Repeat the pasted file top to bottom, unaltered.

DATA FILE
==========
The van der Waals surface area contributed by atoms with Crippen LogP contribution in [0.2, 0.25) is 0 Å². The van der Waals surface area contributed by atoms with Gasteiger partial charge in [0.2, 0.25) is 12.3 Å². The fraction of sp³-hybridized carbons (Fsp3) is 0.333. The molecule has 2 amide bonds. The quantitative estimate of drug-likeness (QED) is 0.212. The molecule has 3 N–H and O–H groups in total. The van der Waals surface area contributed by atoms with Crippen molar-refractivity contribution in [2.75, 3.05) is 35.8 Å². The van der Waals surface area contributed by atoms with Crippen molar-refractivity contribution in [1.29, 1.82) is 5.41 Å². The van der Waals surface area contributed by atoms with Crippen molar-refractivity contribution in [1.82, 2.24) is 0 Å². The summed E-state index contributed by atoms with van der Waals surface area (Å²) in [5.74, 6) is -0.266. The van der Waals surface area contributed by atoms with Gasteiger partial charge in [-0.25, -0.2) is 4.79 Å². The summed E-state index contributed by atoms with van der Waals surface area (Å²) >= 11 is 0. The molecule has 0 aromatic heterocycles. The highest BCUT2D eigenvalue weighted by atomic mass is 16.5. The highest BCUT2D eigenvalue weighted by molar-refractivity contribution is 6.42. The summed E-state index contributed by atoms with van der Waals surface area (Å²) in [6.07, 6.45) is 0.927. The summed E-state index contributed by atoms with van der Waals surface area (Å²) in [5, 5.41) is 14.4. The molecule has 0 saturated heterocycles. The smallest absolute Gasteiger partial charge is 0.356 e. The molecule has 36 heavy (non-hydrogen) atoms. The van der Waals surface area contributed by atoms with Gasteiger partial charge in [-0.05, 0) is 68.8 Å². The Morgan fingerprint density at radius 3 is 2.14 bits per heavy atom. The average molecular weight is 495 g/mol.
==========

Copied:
The van der Waals surface area contributed by atoms with Crippen LogP contribution in [0.2, 0.25) is 0 Å². The van der Waals surface area contributed by atoms with Gasteiger partial charge in [0.2, 0.25) is 12.3 Å². The fraction of sp³-hybridized carbons (Fsp3) is 0.333. The molecule has 2 amide bonds. The quantitative estimate of drug-likeness (QED) is 0.212. The molecule has 3 N–H and O–H groups in total. The van der Waals surface area contributed by atoms with Crippen molar-refractivity contribution in [2.75, 3.05) is 35.8 Å². The van der Waals surface area contributed by atoms with Crippen molar-refractivity contribution in [1.29, 1.82) is 5.41 Å². The van der Waals surface area contributed by atoms with Crippen molar-refractivity contribution in [1.82, 2.24) is 0 Å². The summed E-state index contributed by atoms with van der Waals surface area (Å²) in [5.74, 6) is -0.266. The van der Waals surface area contributed by atoms with Gasteiger partial charge in [-0.25, -0.2) is 4.79 Å². The summed E-state index contributed by atoms with van der Waals surface area (Å²) >= 11 is 0. The molecule has 0 aromatic heterocycles. The highest BCUT2D eigenvalue weighted by atomic mass is 16.5. The highest BCUT2D eigenvalue weighted by molar-refractivity contribution is 6.42. The summed E-state index contributed by atoms with van der Waals surface area (Å²) in [6.07, 6.45) is 0.927. The summed E-state index contributed by atoms with van der Waals surface area (Å²) in [5, 5.41) is 14.4. The molecule has 0 saturated heterocycles. The smallest absolute Gasteiger partial charge is 0.356 e. The molecule has 36 heavy (non-hydrogen) atoms. The van der Waals surface area contributed by atoms with Gasteiger partial charge in [-0.05, 0) is 68.8 Å². The Morgan fingerprint density at radius 3 is 2.14 bits per heavy atom. The average molecular weight is 495 g/mol.